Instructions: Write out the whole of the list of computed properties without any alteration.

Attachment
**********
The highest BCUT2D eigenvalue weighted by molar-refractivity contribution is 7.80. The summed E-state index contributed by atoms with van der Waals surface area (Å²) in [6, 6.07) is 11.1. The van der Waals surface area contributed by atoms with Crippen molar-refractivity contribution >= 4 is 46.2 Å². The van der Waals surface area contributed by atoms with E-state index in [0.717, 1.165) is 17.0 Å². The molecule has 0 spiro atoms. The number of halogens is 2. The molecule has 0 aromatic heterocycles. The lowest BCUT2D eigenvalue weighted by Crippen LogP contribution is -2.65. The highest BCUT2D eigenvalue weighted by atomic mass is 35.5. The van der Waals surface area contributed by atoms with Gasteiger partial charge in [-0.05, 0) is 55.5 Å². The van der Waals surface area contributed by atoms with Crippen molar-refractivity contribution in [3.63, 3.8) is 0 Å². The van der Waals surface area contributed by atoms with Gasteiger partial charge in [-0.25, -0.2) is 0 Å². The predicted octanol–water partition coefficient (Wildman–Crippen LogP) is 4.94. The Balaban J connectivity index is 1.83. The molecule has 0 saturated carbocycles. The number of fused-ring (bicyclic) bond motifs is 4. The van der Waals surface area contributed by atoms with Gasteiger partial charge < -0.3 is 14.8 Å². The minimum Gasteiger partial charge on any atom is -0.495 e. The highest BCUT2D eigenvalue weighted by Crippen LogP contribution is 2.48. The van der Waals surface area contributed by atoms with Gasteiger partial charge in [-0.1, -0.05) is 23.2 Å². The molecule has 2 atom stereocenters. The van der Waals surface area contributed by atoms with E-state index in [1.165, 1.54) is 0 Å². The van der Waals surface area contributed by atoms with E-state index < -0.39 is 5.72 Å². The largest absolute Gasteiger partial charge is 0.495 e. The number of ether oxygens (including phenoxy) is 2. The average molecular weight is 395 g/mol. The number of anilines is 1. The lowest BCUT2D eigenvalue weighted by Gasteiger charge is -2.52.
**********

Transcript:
The highest BCUT2D eigenvalue weighted by molar-refractivity contribution is 7.80. The summed E-state index contributed by atoms with van der Waals surface area (Å²) in [6, 6.07) is 11.1. The van der Waals surface area contributed by atoms with Crippen molar-refractivity contribution >= 4 is 46.2 Å². The van der Waals surface area contributed by atoms with E-state index in [0.717, 1.165) is 17.0 Å². The molecule has 0 spiro atoms. The number of halogens is 2. The molecule has 0 aromatic heterocycles. The lowest BCUT2D eigenvalue weighted by Crippen LogP contribution is -2.65. The highest BCUT2D eigenvalue weighted by atomic mass is 35.5. The van der Waals surface area contributed by atoms with Gasteiger partial charge in [-0.05, 0) is 55.5 Å². The van der Waals surface area contributed by atoms with Crippen molar-refractivity contribution in [3.63, 3.8) is 0 Å². The van der Waals surface area contributed by atoms with Gasteiger partial charge in [-0.25, -0.2) is 0 Å². The predicted octanol–water partition coefficient (Wildman–Crippen LogP) is 4.94. The Balaban J connectivity index is 1.83. The molecule has 0 saturated carbocycles. The number of fused-ring (bicyclic) bond motifs is 4. The van der Waals surface area contributed by atoms with Gasteiger partial charge < -0.3 is 14.8 Å². The minimum Gasteiger partial charge on any atom is -0.495 e. The highest BCUT2D eigenvalue weighted by Crippen LogP contribution is 2.48. The van der Waals surface area contributed by atoms with Gasteiger partial charge in [-0.1, -0.05) is 23.2 Å². The molecule has 2 atom stereocenters. The van der Waals surface area contributed by atoms with E-state index in [1.165, 1.54) is 0 Å². The van der Waals surface area contributed by atoms with E-state index < -0.39 is 5.72 Å². The largest absolute Gasteiger partial charge is 0.495 e. The number of ether oxygens (including phenoxy) is 2. The average molecular weight is 395 g/mol. The number of anilines is 1. The lowest BCUT2D eigenvalue weighted by Gasteiger charge is -2.52.